Sometimes people never write again – Redux

I hope Judi is feeling better.

She will be all excited with what I believe I have found using what little information she had to go on about her ancestors.

I won’t write everything on how I got there because it is much much too long to explain.

What I did first when Judi asked for my help was to look for potential relatives of Stephen Dague aka Étienne Daigle and try to drive Stephen into a corner and extract out more information about his ancestors and his relatives.

mission impossible

Judi had written this the last time. (edited version of comment)

Hello Pierre,  

I’ve been under the weather the last few days and haven’t had a chance to check my e-mail until now.  
This has got to be the best day.  
From the bottom of my heart I thank you for this detective work.  
I am well aware that other’s need your help too, and I thank them also.

I will fill you in from this side backwards and I hope we will meet in the middle.
I am… daughter of … (born in 1908)
son of Lydia Ida Dague… (born 11/10/1867)
 and …  (born(8/1862)  

Lydia’s parents were Stephen Dague (born 3/2/1827 in Canada) and Mary Ann (Marion) Dube (born 2/13/1837 in Canada)  
Mary Ann’s parents were Abram Dube and Jane Olive Bear.
I have no info on Abram and Jane.

Stephen’s parents were Stephen Dague and Margaret(Marguerite) LaFrance from the Moscow Quebec area.
I am afraid that’s all I have except that my dad always said that grandma could speak no English and that she came from a place called Richelieu.

Have a good night.

Judi

“Stephen Dague and Margaret(Marguerite) LaFrance from the Moscow Quebec area.”

How can I find these two in Moscow?

Simple.

First I found that there was a marriage that was celebrated on August 8, 1808 in St-Hyacinthe, Quebec where the Yamaska river flows.

Yamaska!

It sounds like Moscow isn’t it?

The groom was Étienne Daigle, son of Étienne Daigle and Charlotte Racicot. The bride was Marie-Marguerite Messier dit St-François, daughter of François Messier dit St-François and Marguerite Coiteux.

St-François!

It sounds like LaFrance isn’t it?

Here’s the marriage act.

Étienne Daigle Marguerite Messier

I could translate it for you, but I guess you can trust me by now.

I know my good friend Ron does.

Ron and me

Picture taken in 2011.
Ron on the left and I am on the right (I lost some weight since then)

Could “Margaret LaFrance” be instead Marie-Marguerite Messier dit St-François who married “Stephen Dague”, LaFrance being what the informant had uttered out of his or her mouth?

Family Search Stephen Dague

Could “Stephen Dague” be Étienne Daigle?

Stephen Dague death certificate

I know from what I could find some more on the Internet that Stephen’s father Étienne was born on September 22, 1786. I will check on that information next time using the images of the parish registers found on Family Search.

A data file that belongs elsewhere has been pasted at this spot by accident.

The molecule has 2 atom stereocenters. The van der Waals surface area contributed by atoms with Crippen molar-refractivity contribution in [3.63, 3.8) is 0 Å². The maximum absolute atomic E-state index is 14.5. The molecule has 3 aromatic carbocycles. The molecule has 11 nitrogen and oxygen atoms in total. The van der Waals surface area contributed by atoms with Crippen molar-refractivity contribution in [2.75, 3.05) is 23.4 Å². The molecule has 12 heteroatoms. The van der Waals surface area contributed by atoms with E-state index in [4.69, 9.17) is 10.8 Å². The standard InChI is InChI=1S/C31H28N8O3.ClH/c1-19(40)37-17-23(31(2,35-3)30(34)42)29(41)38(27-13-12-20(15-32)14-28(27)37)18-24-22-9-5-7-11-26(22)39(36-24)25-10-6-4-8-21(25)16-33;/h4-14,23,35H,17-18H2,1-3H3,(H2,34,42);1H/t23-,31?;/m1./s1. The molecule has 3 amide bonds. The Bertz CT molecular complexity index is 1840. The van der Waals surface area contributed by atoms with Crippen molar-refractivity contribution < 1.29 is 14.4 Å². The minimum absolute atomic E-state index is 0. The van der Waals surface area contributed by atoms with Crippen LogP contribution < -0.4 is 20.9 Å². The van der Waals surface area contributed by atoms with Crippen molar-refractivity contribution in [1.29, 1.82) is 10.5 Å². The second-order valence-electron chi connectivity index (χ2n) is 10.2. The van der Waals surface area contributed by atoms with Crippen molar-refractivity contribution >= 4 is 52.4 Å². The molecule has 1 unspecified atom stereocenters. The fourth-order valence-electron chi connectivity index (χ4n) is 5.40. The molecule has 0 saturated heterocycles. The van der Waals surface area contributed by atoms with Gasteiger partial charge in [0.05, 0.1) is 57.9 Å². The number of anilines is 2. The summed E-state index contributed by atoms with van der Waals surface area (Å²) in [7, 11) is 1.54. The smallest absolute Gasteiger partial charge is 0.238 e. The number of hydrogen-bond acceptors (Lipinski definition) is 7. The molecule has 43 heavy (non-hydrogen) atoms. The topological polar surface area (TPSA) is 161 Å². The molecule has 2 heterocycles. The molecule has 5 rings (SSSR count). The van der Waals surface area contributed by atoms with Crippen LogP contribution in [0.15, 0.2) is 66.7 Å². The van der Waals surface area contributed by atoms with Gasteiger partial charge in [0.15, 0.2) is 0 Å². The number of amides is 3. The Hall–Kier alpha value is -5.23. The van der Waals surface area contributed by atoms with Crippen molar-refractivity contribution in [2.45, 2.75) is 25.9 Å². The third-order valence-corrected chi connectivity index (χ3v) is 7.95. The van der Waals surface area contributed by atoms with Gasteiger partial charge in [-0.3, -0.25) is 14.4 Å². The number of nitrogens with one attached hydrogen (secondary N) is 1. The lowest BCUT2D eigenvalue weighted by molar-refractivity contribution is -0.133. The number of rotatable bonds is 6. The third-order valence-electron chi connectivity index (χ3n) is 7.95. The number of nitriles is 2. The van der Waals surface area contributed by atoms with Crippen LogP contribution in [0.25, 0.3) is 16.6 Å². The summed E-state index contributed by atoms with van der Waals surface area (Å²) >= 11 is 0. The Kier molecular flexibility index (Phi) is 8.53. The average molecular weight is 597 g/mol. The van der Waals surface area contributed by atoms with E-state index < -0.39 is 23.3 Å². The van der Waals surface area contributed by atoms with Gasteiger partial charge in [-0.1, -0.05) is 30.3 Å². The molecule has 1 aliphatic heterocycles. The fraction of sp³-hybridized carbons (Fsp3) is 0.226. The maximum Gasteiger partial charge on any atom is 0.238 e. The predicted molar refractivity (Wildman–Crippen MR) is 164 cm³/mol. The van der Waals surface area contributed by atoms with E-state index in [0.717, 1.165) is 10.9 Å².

The search is on!

Now this will be exciting… especially when many more clues can be found using the “real” records where I found Stephen Dague’s death certificate.

 

7 thoughts on “Sometimes people never write again – Redux

  1. Hello Pierre,

    OMG!!!!!!

    I can’t believe this. All this time I have been driving myself up the wall looking for Margaret LaFrance and she doesn’t exist! And yet she has become my g-g grandma. Now I need to do a complete 360 and get used to embrassing Marie-Marguerite Messier dit St-Francois. She was real flesh and blood and mine! Did she have brothers and sisters?
    Could she read and write? Did she come from a village or rural area? How old was she? What is the area like where she came from? What is the name of the church she was married in? Oh my goodness, I need to stop. Sorry, my wheels are turning. And now I also know the names of my g-g-g grandparents. Who were Stephen’s parents and Charlotte’s? And also Francois and Marguerite’s?

    How far back can we go? I have a real hunger and I think you can appreciate that. I know I should have taken French instead of Spanish. It sure would come in handy now! lol.

    Thank you, Thank you, Thank you! Judi

  2. Guess what Judi…
    I already had the ancestors of Marguerite Messier dit St-François in the family tree.

    Guess what also… Michel Messier (1640 – 1725) is my 7th great grandfather
    Links…
    René Messier was the son of Michel Messier…
    Agathe Messier, daughter of René Messier…
    Agathe Charbonneau (1742 – ), daughter of Agathe Messier…
    Pierre Marchand, son of Agathe Charbonneau…
    Marguerite Marchand (1811 – 1882), son of Pierre Marchand…
    Henriette Alexandre (1845 – 1907), daughter of Marguerite Marchand…
    Léo Lagacé (1888 – 1964), son of Henriette Alexandre…
    Léo Lagacé (1927 – 1995), son of Léo Lagacé Senior…
    Pierre Lagacé, son of Léo Lagacé Junior…

    Small word, but I am not surprised.

    Now I have all the reasons in the world to help you

  3. Hi Pierre,

    This just keeps getting better and better! My head is in a spin. After all the additions and subtractions, just how close to kissin cousins are we?

    Judi

  4. Dear Cousin, (I can use that endearment) I hope! I have been trying to get to the site all afternoon with no luck. And to tell you I am about to go crazy is an under statement. I don’t know if it’s because I need to belong to the Canadian Ancestry.com to use your site or if I am so keyed up that my brain isn’t engaging. But either way I am not in a place I want to be. So to distract myself I have been researching Georges Dague and Jean and their wives and children. I can tell that this is going to be a short night. Judi

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